It’s hard to imagine, given the ending, how a sequel to “Cabin” could happen, but I guess a prequel is possible. What’s more likely is the Internet will fill up with speculation/fan fiction set in the world in which “Cabin” takes place that will fill in the backstory of the lab and its workers, how their system was set up and maintained and how it otherwise interacted with the outside world. Do the lab workers commute? Is the lab government-sponsored?

The lab workers, who also include Amy Acker and Tom Lenk from Whedon’s “Buffy” and “Angel,” are perfectly cast and always believable.

The archetype young people offered up for sacrifice are likewise terrific. The movie was made a couple of years ago and sat on the shelf not because of its quality but because its original studio, MGM, was having money problems. Since then, Chris Hemsworth (who plays the jock) has become a star as the Marvel comics character “Thor.” He’s got a big summer between this and “The Avengers.” Hemsworth is good and he and his four co-stars — Kristin Connolly, Anna Hutchison, Jesse Williams and Fran Kranz — are well-cast and play their parts perfectly. Kranz, who was in Whedon’s “Dollhouse” TV series, is very Shaggy-reminiscent as the stoner.

Random thoughts:

The sterile, underground labs and monster holding cells of “Cabin” reminded me of the Initiative, the secret military experiment from the fourth season of Whedon’s “Buffy.” Only instead of stocking a compound full of monsters to kill teenagers, the Initiative captured monsters to experiment on them.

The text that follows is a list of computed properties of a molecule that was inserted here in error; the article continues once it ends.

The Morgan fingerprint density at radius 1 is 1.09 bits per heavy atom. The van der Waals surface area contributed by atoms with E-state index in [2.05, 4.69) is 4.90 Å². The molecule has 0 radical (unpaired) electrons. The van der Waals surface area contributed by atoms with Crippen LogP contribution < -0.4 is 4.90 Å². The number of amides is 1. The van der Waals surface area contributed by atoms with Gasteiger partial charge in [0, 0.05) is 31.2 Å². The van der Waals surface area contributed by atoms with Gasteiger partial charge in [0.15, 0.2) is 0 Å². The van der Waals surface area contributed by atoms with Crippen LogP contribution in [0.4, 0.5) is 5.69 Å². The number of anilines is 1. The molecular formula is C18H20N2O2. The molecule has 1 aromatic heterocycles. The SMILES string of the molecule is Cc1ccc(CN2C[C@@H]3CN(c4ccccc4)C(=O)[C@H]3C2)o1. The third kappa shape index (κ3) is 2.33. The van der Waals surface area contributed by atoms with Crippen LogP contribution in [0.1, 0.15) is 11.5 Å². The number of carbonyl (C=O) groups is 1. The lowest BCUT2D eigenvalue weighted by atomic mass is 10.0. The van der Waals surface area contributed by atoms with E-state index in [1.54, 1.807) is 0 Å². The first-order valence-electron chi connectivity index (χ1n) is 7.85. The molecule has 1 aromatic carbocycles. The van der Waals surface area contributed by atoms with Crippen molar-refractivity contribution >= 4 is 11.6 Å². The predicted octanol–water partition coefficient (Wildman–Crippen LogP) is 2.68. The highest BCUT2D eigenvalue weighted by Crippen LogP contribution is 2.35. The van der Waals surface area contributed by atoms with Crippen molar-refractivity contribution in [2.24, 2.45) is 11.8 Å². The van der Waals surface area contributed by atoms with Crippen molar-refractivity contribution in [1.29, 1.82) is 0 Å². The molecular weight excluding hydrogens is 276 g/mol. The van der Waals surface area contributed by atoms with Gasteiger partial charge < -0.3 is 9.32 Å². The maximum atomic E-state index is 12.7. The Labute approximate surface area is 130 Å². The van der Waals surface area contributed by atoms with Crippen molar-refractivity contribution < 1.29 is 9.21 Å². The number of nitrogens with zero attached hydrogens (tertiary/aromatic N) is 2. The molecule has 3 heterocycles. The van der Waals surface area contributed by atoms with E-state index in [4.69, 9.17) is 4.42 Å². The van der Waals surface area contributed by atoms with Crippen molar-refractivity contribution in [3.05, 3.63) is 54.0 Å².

Another “Buffy” echo: “Cabin” builds on the idea of thousands of years of human sacrifice to appease evil. Of course in “Buffy,” the Slayers and Watchers were created, thousands of years ago, to fight evil.

I hope someone’s working on a detailed analysis of the whiteboard in the war room that contained all the monsters and scenarios. I tried to read as much of it as I could and caught some of the other threats like “Kevin” — a Jason stand-in, possibly? — but I would love to see everything that was up there.

Do you think the monsters in the movie were supposed to be real in their world? Or were they created, “inspired” by old horror tales and movies? Or does — as one clever person I know suggested — “Cabin” take place in the same world as all those old horror movies, finally taking us behind the scenes of Jason, Michael Myers, Freddy and all the rest?

“Cabin” is, for those with strong hearts and stomachs, cool, geeky fun. Maybe best of all, it made me want to re-watch “Buffy” episodes and some favorite recent horror movies.